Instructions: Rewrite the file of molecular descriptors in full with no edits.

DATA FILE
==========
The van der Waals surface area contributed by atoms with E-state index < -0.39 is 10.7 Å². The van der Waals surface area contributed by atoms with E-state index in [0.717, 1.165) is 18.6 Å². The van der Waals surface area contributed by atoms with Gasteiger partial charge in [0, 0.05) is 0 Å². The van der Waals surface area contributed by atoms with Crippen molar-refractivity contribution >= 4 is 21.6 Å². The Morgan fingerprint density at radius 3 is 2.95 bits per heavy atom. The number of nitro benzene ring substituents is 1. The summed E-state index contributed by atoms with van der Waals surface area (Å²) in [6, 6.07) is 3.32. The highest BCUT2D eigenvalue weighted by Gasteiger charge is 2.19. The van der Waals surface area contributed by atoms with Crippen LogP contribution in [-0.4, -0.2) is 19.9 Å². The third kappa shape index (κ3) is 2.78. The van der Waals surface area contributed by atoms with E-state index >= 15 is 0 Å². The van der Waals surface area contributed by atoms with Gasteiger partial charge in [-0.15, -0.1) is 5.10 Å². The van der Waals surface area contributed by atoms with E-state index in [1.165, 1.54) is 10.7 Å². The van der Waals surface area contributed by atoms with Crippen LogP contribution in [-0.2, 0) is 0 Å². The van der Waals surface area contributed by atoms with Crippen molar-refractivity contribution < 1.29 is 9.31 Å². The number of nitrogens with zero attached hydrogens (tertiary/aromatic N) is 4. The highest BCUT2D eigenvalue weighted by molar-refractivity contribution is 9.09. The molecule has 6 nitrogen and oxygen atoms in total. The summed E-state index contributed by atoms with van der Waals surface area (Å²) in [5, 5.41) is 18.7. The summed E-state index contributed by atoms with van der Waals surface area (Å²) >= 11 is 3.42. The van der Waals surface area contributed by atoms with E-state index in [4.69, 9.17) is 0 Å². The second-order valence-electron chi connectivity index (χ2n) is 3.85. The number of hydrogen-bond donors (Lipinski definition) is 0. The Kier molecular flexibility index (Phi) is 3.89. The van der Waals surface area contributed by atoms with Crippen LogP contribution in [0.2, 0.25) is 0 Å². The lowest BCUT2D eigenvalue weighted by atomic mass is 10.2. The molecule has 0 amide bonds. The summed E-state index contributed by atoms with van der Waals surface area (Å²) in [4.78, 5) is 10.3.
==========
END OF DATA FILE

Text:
The van der Waals surface area contributed by atoms with E-state index < -0.39 is 10.7 Å². The van der Waals surface area contributed by atoms with E-state index in [0.717, 1.165) is 18.6 Å². The van der Waals surface area contributed by atoms with Gasteiger partial charge in [0, 0.05) is 0 Å². The van der Waals surface area contributed by atoms with Crippen molar-refractivity contribution >= 4 is 21.6 Å². The Morgan fingerprint density at radius 3 is 2.95 bits per heavy atom. The number of nitro benzene ring substituents is 1. The summed E-state index contributed by atoms with van der Waals surface area (Å²) in [6, 6.07) is 3.32. The highest BCUT2D eigenvalue weighted by Gasteiger charge is 2.19. The van der Waals surface area contributed by atoms with Crippen LogP contribution in [-0.4, -0.2) is 19.9 Å². The third kappa shape index (κ3) is 2.78. The van der Waals surface area contributed by atoms with E-state index >= 15 is 0 Å². The van der Waals surface area contributed by atoms with Gasteiger partial charge in [-0.15, -0.1) is 5.10 Å². The van der Waals surface area contributed by atoms with E-state index in [1.165, 1.54) is 10.7 Å². The van der Waals surface area contributed by atoms with Crippen LogP contribution in [-0.2, 0) is 0 Å². The van der Waals surface area contributed by atoms with Crippen molar-refractivity contribution < 1.29 is 9.31 Å². The number of nitrogens with zero attached hydrogens (tertiary/aromatic N) is 4. The highest BCUT2D eigenvalue weighted by molar-refractivity contribution is 9.09. The molecule has 6 nitrogen and oxygen atoms in total. The summed E-state index contributed by atoms with van der Waals surface area (Å²) in [5, 5.41) is 18.7. The summed E-state index contributed by atoms with van der Waals surface area (Å²) >= 11 is 3.42. The van der Waals surface area contributed by atoms with E-state index in [4.69, 9.17) is 0 Å². The second-order valence-electron chi connectivity index (χ2n) is 3.85. The number of hydrogen-bond donors (Lipinski definition) is 0. The Kier molecular flexibility index (Phi) is 3.89. The van der Waals surface area contributed by atoms with Crippen LogP contribution in [0.2, 0.25) is 0 Å². The lowest BCUT2D eigenvalue weighted by atomic mass is 10.2. The molecule has 0 amide bonds. The summed E-state index contributed by atoms with van der Waals surface area (Å²) in [4.78, 5) is 10.3.